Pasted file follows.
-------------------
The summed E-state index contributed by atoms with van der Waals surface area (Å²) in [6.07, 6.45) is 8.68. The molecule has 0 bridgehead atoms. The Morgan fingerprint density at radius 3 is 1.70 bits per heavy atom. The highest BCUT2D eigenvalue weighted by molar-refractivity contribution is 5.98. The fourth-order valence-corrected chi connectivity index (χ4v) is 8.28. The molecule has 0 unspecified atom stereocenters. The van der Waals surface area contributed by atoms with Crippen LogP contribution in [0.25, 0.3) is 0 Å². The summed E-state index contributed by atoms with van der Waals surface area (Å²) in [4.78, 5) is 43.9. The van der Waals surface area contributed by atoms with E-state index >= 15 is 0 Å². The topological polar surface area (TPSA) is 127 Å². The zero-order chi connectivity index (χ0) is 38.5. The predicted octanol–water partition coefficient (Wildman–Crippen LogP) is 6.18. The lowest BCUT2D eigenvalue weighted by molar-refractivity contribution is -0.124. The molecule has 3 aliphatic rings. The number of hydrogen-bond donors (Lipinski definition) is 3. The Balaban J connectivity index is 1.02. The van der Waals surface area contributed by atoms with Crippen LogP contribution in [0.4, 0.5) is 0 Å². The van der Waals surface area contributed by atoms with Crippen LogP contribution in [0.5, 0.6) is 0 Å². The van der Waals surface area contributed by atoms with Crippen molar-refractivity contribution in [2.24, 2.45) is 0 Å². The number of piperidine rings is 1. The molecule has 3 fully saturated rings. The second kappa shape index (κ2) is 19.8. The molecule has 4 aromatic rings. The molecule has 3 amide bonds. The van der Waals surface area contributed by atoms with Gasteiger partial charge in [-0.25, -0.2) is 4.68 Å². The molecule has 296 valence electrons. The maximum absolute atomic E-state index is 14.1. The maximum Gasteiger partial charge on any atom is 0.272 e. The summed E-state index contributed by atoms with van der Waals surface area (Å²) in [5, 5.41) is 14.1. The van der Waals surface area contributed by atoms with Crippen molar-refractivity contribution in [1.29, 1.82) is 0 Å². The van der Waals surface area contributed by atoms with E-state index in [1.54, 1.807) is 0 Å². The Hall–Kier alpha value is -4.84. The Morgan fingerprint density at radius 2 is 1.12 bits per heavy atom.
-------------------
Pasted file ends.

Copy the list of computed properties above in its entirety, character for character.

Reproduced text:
The summed E-state index contributed by atoms with van der Waals surface area (Å²) in [6.07, 6.45) is 8.68. The molecule has 0 bridgehead atoms. The Morgan fingerprint density at radius 3 is 1.70 bits per heavy atom. The highest BCUT2D eigenvalue weighted by molar-refractivity contribution is 5.98. The fourth-order valence-corrected chi connectivity index (χ4v) is 8.28. The molecule has 0 unspecified atom stereocenters. The van der Waals surface area contributed by atoms with Crippen LogP contribution in [0.25, 0.3) is 0 Å². The summed E-state index contributed by atoms with van der Waals surface area (Å²) in [4.78, 5) is 43.9. The van der Waals surface area contributed by atoms with E-state index >= 15 is 0 Å². The topological polar surface area (TPSA) is 127 Å². The zero-order chi connectivity index (χ0) is 38.5. The predicted octanol–water partition coefficient (Wildman–Crippen LogP) is 6.18. The lowest BCUT2D eigenvalue weighted by molar-refractivity contribution is -0.124. The molecule has 3 aliphatic rings. The number of hydrogen-bond donors (Lipinski definition) is 3. The Balaban J connectivity index is 1.02. The van der Waals surface area contributed by atoms with Crippen LogP contribution in [0.4, 0.5) is 0 Å². The van der Waals surface area contributed by atoms with Crippen LogP contribution in [0.5, 0.6) is 0 Å². The van der Waals surface area contributed by atoms with Crippen molar-refractivity contribution in [2.24, 2.45) is 0 Å². The number of piperidine rings is 1. The molecule has 3 fully saturated rings. The second kappa shape index (κ2) is 19.8. The molecule has 4 aromatic rings. The molecule has 3 amide bonds. The van der Waals surface area contributed by atoms with Gasteiger partial charge in [-0.25, -0.2) is 4.68 Å². The molecule has 296 valence electrons. The maximum absolute atomic E-state index is 14.1. The maximum Gasteiger partial charge on any atom is 0.272 e. The summed E-state index contributed by atoms with van der Waals surface area (Å²) in [5, 5.41) is 14.1. The van der Waals surface area contributed by atoms with Crippen molar-refractivity contribution in [1.29, 1.82) is 0 Å². The van der Waals surface area contributed by atoms with E-state index in [1.54, 1.807) is 0 Å². The Hall–Kier alpha value is -4.84. The Morgan fingerprint density at radius 2 is 1.12 bits per heavy atom.